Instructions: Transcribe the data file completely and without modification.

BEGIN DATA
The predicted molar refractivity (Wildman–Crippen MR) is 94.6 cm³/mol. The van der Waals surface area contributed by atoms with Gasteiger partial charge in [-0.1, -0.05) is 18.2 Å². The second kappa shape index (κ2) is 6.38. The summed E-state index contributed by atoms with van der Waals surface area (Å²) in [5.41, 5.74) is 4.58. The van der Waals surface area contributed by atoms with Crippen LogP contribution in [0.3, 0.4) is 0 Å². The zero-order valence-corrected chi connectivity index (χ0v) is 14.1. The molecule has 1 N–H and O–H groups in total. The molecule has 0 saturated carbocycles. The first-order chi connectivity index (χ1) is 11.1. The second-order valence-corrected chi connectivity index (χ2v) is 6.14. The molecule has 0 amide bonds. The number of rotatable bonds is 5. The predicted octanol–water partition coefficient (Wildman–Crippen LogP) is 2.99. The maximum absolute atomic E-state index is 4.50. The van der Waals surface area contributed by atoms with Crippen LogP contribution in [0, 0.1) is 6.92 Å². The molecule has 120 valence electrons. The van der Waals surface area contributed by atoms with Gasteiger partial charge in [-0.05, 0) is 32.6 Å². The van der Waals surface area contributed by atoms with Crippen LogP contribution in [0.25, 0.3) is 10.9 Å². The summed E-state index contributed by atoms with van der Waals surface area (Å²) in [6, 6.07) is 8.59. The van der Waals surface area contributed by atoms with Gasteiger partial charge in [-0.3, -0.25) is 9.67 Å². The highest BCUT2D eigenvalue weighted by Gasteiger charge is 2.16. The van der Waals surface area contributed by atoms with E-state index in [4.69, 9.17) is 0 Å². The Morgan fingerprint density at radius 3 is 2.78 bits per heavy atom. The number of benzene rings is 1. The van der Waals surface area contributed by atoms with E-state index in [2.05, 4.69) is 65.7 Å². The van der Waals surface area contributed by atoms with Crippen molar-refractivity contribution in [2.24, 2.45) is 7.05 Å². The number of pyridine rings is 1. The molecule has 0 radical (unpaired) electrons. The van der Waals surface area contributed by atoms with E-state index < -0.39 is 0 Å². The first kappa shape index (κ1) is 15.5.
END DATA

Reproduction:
The predicted molar refractivity (Wildman–Crippen MR) is 94.6 cm³/mol. The van der Waals surface area contributed by atoms with Gasteiger partial charge in [-0.1, -0.05) is 18.2 Å². The second kappa shape index (κ2) is 6.38. The summed E-state index contributed by atoms with van der Waals surface area (Å²) in [5.41, 5.74) is 4.58. The van der Waals surface area contributed by atoms with Crippen LogP contribution in [0.3, 0.4) is 0 Å². The zero-order valence-corrected chi connectivity index (χ0v) is 14.1. The molecule has 1 N–H and O–H groups in total. The molecule has 0 saturated carbocycles. The first-order chi connectivity index (χ1) is 11.1. The second-order valence-corrected chi connectivity index (χ2v) is 6.14. The molecule has 0 amide bonds. The number of rotatable bonds is 5. The predicted octanol–water partition coefficient (Wildman–Crippen LogP) is 2.99. The maximum absolute atomic E-state index is 4.50. The van der Waals surface area contributed by atoms with Crippen LogP contribution in [0, 0.1) is 6.92 Å². The molecule has 120 valence electrons. The van der Waals surface area contributed by atoms with Gasteiger partial charge in [-0.05, 0) is 32.6 Å². The van der Waals surface area contributed by atoms with Crippen LogP contribution in [0.25, 0.3) is 10.9 Å². The summed E-state index contributed by atoms with van der Waals surface area (Å²) in [6, 6.07) is 8.59. The van der Waals surface area contributed by atoms with Gasteiger partial charge in [-0.3, -0.25) is 9.67 Å². The highest BCUT2D eigenvalue weighted by Gasteiger charge is 2.16. The van der Waals surface area contributed by atoms with E-state index in [4.69, 9.17) is 0 Å². The Morgan fingerprint density at radius 3 is 2.78 bits per heavy atom. The number of benzene rings is 1. The van der Waals surface area contributed by atoms with E-state index in [2.05, 4.69) is 65.7 Å². The van der Waals surface area contributed by atoms with Crippen molar-refractivity contribution in [2.24, 2.45) is 7.05 Å². The number of pyridine rings is 1. The molecule has 0 radical (unpaired) electrons. The van der Waals surface area contributed by atoms with E-state index < -0.39 is 0 Å². The first kappa shape index (κ1) is 15.5.